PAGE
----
ATTORNEY-GENERAL: I've at all times acted on the advice of police and our security agencies, and I've understood the Judge's reasons for saying 'no a year is enough'. This legislation that was put in place in 2019 by the former government, which Labor supported from opposition, requires in any event, a review after a year. So I think the Judge's reasons, she gave oral reasons today for making this order and saying that she wouldn't give the 3 years that I'd asked for, but instead said it should be for 1 year, as she said, it has to be reviewed anyway, even if I made a 3-year order. So we'll all be looking closely to make sure that the community has stayed safe, that these conditions work. And if they need to be extended, if there needs to be an Extended Supervision Order continuing in place to keep the community safe, everybody should be absolutely assured that that's the application I'll be making towards the end of this year - as in the next year coming.
O'DONNELL: Indeed, we're speaking with Attorney-General Mark Dreyfus, re Abdul Nacer Benbrika, a convicted terrorist, terrorist cell leader. He was released or will be released today from Barwon Prison. We heard from Leanne Wong, one of the ABC reporters who's been following this story today. Attorney-General, he remains an Australian citizen, and has the rights of being a citizen. Do you feel safe in that situation?
ATTORNEY-GENERAL: Well, he's an Australian citizen, he's served a very lengthy term of imprisonment. Again, the reason why he is again an Australian citizen is a problem that can be laid directly at the door of Mr Dutton. He passed in 2019 legislation that the High Court said was unconstitutional. We warned about this, I personally warned about this back in 2019. The High Court on the 1st of November set aside Mr Dutton's unconstitutional legislation. And I'd say to everyone, we're not made safer by unconstitutional legislation. We've passed a new citizenship cessation law, but because of the way the High Court expressed its reasons on the 1st of November, Mr Benbrika is going to remain an Australian citizen. He's got the rights of every Australian citizen.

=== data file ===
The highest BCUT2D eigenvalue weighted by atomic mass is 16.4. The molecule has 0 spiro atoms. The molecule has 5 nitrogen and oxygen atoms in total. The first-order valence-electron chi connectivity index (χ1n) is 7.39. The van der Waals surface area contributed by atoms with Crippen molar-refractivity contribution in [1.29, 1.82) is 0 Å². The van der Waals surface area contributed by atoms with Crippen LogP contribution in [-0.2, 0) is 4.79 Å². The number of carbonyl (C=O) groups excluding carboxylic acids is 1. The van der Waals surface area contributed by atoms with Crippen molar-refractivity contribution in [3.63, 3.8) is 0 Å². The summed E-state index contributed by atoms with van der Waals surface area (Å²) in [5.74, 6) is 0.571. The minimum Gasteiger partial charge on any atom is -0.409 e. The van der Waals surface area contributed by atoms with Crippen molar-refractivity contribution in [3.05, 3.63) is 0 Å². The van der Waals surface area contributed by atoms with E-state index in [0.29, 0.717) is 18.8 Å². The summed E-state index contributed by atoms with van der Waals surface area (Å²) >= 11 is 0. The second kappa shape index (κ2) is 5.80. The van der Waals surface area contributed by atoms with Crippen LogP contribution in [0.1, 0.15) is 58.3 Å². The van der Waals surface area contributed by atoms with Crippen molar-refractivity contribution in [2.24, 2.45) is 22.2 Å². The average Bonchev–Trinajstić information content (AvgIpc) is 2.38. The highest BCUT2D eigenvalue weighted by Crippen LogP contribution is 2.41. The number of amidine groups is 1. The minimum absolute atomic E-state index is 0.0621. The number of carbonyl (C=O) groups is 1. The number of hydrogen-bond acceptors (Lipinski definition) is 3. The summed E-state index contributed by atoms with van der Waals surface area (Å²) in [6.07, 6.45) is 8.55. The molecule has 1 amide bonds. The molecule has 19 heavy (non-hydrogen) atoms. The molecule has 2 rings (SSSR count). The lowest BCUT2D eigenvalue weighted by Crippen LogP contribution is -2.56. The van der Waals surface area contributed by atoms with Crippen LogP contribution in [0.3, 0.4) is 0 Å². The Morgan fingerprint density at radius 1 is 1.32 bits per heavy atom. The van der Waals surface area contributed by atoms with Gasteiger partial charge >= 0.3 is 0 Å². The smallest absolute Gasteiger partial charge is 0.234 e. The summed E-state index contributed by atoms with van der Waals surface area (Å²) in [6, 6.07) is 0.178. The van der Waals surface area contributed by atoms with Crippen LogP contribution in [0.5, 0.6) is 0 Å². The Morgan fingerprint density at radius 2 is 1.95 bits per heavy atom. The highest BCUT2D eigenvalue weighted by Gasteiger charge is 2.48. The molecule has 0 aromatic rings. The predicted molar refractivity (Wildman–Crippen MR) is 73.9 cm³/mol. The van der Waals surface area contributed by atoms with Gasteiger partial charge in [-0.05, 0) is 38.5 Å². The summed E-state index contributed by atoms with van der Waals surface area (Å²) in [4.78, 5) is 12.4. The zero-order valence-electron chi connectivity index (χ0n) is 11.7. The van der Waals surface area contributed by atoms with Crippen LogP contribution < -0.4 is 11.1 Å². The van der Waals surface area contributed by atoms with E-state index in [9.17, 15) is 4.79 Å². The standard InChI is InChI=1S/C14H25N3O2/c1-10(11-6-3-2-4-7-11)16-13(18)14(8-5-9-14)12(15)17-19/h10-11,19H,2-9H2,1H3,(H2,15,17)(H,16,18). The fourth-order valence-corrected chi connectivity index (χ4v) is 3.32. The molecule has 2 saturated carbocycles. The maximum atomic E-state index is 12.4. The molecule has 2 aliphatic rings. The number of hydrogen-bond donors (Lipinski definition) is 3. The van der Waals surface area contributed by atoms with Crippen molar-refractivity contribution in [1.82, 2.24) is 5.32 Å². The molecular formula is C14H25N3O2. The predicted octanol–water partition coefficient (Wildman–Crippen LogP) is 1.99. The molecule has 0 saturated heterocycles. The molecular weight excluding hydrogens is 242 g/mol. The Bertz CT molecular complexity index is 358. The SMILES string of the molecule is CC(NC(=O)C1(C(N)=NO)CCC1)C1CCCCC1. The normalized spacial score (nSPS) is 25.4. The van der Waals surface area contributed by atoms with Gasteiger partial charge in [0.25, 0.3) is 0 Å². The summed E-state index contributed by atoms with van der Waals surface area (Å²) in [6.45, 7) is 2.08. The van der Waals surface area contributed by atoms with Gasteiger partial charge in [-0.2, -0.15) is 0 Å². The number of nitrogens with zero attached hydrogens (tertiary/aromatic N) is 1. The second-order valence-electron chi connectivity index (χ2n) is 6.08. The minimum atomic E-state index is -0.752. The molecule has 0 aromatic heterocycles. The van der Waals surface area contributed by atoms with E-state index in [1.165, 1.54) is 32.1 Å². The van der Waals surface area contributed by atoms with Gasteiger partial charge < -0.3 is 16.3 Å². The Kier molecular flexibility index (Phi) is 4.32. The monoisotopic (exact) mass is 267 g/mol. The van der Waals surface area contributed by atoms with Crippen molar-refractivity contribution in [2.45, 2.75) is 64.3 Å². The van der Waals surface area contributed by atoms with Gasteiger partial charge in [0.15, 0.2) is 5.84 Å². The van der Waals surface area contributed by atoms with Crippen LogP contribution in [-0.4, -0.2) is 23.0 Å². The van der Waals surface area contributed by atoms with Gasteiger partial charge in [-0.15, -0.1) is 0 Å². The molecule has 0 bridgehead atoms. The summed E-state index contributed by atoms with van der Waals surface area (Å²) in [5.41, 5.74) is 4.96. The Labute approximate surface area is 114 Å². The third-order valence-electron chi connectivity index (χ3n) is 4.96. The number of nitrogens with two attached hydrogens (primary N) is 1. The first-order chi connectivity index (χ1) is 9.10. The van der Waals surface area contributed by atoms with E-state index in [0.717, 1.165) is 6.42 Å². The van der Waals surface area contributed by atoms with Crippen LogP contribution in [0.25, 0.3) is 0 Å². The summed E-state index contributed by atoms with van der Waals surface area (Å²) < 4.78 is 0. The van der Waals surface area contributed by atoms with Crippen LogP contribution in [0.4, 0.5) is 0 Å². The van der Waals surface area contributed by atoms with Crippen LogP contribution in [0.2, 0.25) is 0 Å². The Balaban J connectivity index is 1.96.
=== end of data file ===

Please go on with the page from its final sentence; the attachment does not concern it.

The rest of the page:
O'DONNELL: And on that High Court decision, are you concerned at the prospect of detainees that could reoffend over that Christmas period that is coming up for all of us?
ATTORNEY-GENERAL: We believe we've got in place appropriate conditions to manage those people who've been released.
O'DONNELL: Now, I just wanted to change tack a little because just before you arrived, we were talking about Christmas and baking. And you decided that you wanted to tell me that you have some baking traditions. So I would love to know about those. Tell me what happens in your household, perhaps your family, your extended family.
ATTORNEY-GENERAL: Every year for a long time I've made a recipe that my grandmother gave me which is a fruit cake recipe that guests at this time of year like to eat and it involves steeping dried fruit in brandy for about a week and then baking the cake with that's dried fruit and nuts steeped in brandy. It's a very rich fruit cake, moist and I reckon I've got it down pretty pat after a couple of decades of making it.
O'DONNELL: And do you go cream or custard or brandy? Someone was talking about hard sauce, which is a brandy and butter.
ATTORNEY-GENERAL: This is a cake that does not need sauce.
O'DONNELL: That's a bold claim.
ATTORNEY-GENERAL: It's a cake, it's not a pudding. It's a cake that, if I get it right, it's very slow cooking, over about three hours, it's a moist cake.
O'DONNELL: And it requires a lot of energy to be an Attorney-General. There's hopefully no truth about the rumours of you seeking other jobs or retiring?
ATTORNEY-GENERAL: Absolutely not. I'm very much enjoying being back in Government after what felt to me like much too long in Opposition. And we've got a lot done and I plan to get a lot more done.
O'DONNELL: Attorney-General, thank you so much for your time.
ATTORNEY-GENERAL: Thanks very much Bridie.